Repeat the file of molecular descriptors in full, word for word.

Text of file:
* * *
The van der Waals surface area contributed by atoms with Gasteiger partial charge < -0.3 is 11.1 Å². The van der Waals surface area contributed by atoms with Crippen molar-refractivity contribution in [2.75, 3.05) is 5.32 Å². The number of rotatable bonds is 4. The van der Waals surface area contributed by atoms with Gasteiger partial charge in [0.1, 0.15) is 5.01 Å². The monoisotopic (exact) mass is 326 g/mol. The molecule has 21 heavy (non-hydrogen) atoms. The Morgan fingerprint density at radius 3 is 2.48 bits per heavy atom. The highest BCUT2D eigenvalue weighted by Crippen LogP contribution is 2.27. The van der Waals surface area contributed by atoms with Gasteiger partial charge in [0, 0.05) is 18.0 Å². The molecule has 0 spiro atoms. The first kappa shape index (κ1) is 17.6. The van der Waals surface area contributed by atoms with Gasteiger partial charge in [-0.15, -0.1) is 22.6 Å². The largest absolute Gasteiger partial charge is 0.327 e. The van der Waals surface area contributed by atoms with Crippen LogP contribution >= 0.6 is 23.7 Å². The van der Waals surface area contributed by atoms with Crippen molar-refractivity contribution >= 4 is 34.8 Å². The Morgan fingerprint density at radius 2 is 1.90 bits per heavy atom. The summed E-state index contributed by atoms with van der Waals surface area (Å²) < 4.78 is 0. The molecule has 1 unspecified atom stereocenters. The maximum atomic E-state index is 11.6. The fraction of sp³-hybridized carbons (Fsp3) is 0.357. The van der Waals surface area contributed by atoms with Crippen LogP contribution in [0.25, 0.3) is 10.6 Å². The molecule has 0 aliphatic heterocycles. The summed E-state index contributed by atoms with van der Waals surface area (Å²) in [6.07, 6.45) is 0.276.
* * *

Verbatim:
The van der Waals surface area contributed by atoms with Gasteiger partial charge < -0.3 is 11.1 Å². The van der Waals surface area contributed by atoms with Crippen molar-refractivity contribution in [2.75, 3.05) is 5.32 Å². The number of rotatable bonds is 4. The van der Waals surface area contributed by atoms with Gasteiger partial charge in [0.1, 0.15) is 5.01 Å². The monoisotopic (exact) mass is 326 g/mol. The molecule has 21 heavy (non-hydrogen) atoms. The Morgan fingerprint density at radius 3 is 2.48 bits per heavy atom. The highest BCUT2D eigenvalue weighted by Crippen LogP contribution is 2.27. The van der Waals surface area contributed by atoms with Gasteiger partial charge in [0, 0.05) is 18.0 Å². The molecule has 0 spiro atoms. The first kappa shape index (κ1) is 17.6. The van der Waals surface area contributed by atoms with Gasteiger partial charge in [-0.15, -0.1) is 22.6 Å². The largest absolute Gasteiger partial charge is 0.327 e. The van der Waals surface area contributed by atoms with Crippen LogP contribution >= 0.6 is 23.7 Å². The van der Waals surface area contributed by atoms with Crippen molar-refractivity contribution >= 4 is 34.8 Å². The Morgan fingerprint density at radius 2 is 1.90 bits per heavy atom. The summed E-state index contributed by atoms with van der Waals surface area (Å²) < 4.78 is 0. The molecule has 1 unspecified atom stereocenters. The maximum atomic E-state index is 11.6. The fraction of sp³-hybridized carbons (Fsp3) is 0.357. The van der Waals surface area contributed by atoms with Crippen LogP contribution in [0.25, 0.3) is 10.6 Å². The molecule has 0 aliphatic heterocycles. The summed E-state index contributed by atoms with van der Waals surface area (Å²) in [6.07, 6.45) is 0.276.